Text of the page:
Sunday, February 22, 2009

It's my jaw not the government's!

Heart of a Dog by Mikhail Bulgakov

This is the second book by Bulgakov I have read. His the Master and Margarita is, by far, my favorite book. So I was very excited to read this novella.

The story is about a dog, Sharik, who is taken in by a doctor. This doctor, Philip Philippovich, does some very interesting surgeries in attempt to keep his paients young. He transplants some of their organs with animal ones. However, with Sharik, he replaces the dogs testes and pituitary gland with that of a criminal who has recently died. Sharik becomes more and more human much to the alarm of Philip Philippovich and his assistant Dr. Bormenthal.

This story connected in my mind not only to Frankenstien, but also to A Clockwork Orange, for not only does Philip turn Sharik into a "human" but he also is trying very much to change the nature of this human, albeit not with the certain force used in Clockwork. Also, the more I think about it you could also see a little of My Fair Lady in there as well, since they do their best to turn Sharikov into a gentleman.

There is also a great deal of issue over "rights" in this novella: the right of the upper class over the lowe and how this is transitioning at that point in Russia, the right over the educated over the uneducated, human rights over animal rights, doctor's rights over patient's rights and creator's rights over the creation'r rights. Can you tell that I am drooling to write a paper on this book?

This book was translated by Mirra Ginsburg. I've never read any of her translations before. I think that some of the finer points of the story might be lost on readers without a background on Russian life at the time, since there are no footnotes in this edition explaining things. One thing that just didn't click with me was that there were several instances of young men who turn out to be young women, I'm not quite sure what the deal is since they are only talked about for a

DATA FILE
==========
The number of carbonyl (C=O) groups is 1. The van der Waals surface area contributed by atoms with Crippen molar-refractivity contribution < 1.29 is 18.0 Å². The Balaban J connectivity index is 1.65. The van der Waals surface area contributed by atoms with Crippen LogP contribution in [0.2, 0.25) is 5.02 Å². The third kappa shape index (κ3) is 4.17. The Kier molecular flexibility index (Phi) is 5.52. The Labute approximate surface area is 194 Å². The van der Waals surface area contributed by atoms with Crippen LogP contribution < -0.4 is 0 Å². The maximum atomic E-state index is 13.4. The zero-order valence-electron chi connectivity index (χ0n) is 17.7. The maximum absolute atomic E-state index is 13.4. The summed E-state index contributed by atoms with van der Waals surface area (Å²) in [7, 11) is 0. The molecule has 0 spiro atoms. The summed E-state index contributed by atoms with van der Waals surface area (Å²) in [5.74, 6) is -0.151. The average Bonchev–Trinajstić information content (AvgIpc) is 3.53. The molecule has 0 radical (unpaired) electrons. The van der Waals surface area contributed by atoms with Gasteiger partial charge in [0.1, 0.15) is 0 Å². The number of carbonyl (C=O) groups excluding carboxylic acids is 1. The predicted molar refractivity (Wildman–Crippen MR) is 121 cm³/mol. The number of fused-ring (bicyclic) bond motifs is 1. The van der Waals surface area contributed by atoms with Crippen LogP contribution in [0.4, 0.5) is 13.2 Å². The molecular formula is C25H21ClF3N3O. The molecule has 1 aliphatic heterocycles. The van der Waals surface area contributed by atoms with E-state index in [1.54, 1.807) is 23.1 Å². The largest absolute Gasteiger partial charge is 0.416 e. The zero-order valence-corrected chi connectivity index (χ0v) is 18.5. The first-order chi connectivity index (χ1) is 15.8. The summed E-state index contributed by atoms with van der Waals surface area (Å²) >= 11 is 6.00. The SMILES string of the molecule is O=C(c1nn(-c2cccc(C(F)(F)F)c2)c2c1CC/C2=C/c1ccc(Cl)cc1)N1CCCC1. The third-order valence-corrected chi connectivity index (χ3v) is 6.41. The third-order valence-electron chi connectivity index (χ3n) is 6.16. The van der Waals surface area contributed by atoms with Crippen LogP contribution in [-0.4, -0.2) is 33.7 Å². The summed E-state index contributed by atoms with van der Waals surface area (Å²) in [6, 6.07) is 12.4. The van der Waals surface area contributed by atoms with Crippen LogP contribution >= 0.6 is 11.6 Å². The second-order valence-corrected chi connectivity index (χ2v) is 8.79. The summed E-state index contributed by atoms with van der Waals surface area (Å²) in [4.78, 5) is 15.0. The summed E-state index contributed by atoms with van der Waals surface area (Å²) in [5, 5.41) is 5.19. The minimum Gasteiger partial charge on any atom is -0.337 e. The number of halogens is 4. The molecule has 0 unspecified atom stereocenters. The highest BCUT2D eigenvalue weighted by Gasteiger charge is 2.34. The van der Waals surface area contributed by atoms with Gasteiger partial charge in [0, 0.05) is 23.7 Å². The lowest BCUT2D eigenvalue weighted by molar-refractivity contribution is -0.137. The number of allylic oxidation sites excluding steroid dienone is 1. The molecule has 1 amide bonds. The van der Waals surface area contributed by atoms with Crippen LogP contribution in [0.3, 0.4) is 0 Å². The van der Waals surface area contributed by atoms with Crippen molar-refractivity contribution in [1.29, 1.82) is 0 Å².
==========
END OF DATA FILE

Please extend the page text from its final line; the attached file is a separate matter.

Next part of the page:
moment or two.

This book is very short, only 118 pages, but gives you a lot to think about. What makes a man and what the purpose is of human/animal testing are things that Philip Philippovich struggles with.

There were so many quotes that I wrote down; I'll just share a few.

" The whole horror, you see, is that his heart is no longer a dog's heart, but a human one. And the viliest one you could find." pg 105

"The doctor's eyes resembled two black muzzles of guns aimed straigt at Sharikov." pg 110. I love that image.

"You are a creature just in the process of formation, with a feeble intellect. All your actions are the actions of an animal. Yet you permit yourself to speak with utterly insufferable impudence in the presence of two people with a university education - to offer advice on a cosmic scale and of equally cosmic stupidity on how to divide everything..." pg 91

And because I find this to be humorous:
"I am not a mister, all the misters are in Paris!" pg 96.

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